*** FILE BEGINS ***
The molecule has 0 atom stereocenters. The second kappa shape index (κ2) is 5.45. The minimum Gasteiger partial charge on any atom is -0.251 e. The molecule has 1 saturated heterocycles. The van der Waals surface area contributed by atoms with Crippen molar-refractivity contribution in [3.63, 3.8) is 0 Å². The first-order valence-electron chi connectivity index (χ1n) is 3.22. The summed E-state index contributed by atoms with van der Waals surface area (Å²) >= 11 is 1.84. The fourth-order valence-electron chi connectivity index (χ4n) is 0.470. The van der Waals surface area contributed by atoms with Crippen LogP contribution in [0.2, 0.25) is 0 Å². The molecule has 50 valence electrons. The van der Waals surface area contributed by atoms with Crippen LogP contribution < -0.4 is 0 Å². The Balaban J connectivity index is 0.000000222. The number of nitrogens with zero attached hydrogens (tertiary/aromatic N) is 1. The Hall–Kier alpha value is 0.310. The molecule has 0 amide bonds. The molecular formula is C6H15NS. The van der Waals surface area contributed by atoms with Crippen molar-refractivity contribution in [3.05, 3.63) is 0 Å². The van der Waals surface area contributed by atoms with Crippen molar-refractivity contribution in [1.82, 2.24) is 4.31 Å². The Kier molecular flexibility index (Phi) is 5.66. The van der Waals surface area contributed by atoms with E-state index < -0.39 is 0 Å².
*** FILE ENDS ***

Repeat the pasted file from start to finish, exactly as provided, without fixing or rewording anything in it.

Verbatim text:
The molecule has 0 atom stereocenters. The second kappa shape index (κ2) is 5.45. The minimum Gasteiger partial charge on any atom is -0.251 e. The molecule has 1 saturated heterocycles. The van der Waals surface area contributed by atoms with Crippen molar-refractivity contribution in [3.63, 3.8) is 0 Å². The first-order valence-electron chi connectivity index (χ1n) is 3.22. The summed E-state index contributed by atoms with van der Waals surface area (Å²) >= 11 is 1.84. The fourth-order valence-electron chi connectivity index (χ4n) is 0.470. The van der Waals surface area contributed by atoms with Crippen LogP contribution in [0.2, 0.25) is 0 Å². The molecule has 50 valence electrons. The van der Waals surface area contributed by atoms with Crippen LogP contribution < -0.4 is 0 Å². The Balaban J connectivity index is 0.000000222. The number of nitrogens with zero attached hydrogens (tertiary/aromatic N) is 1. The Hall–Kier alpha value is 0.310. The molecule has 0 amide bonds. The molecular formula is C6H15NS. The van der Waals surface area contributed by atoms with Crippen molar-refractivity contribution in [3.05, 3.63) is 0 Å². The van der Waals surface area contributed by atoms with Crippen molar-refractivity contribution in [1.82, 2.24) is 4.31 Å². The Kier molecular flexibility index (Phi) is 5.66. The van der Waals surface area contributed by atoms with E-state index < -0.39 is 0 Å².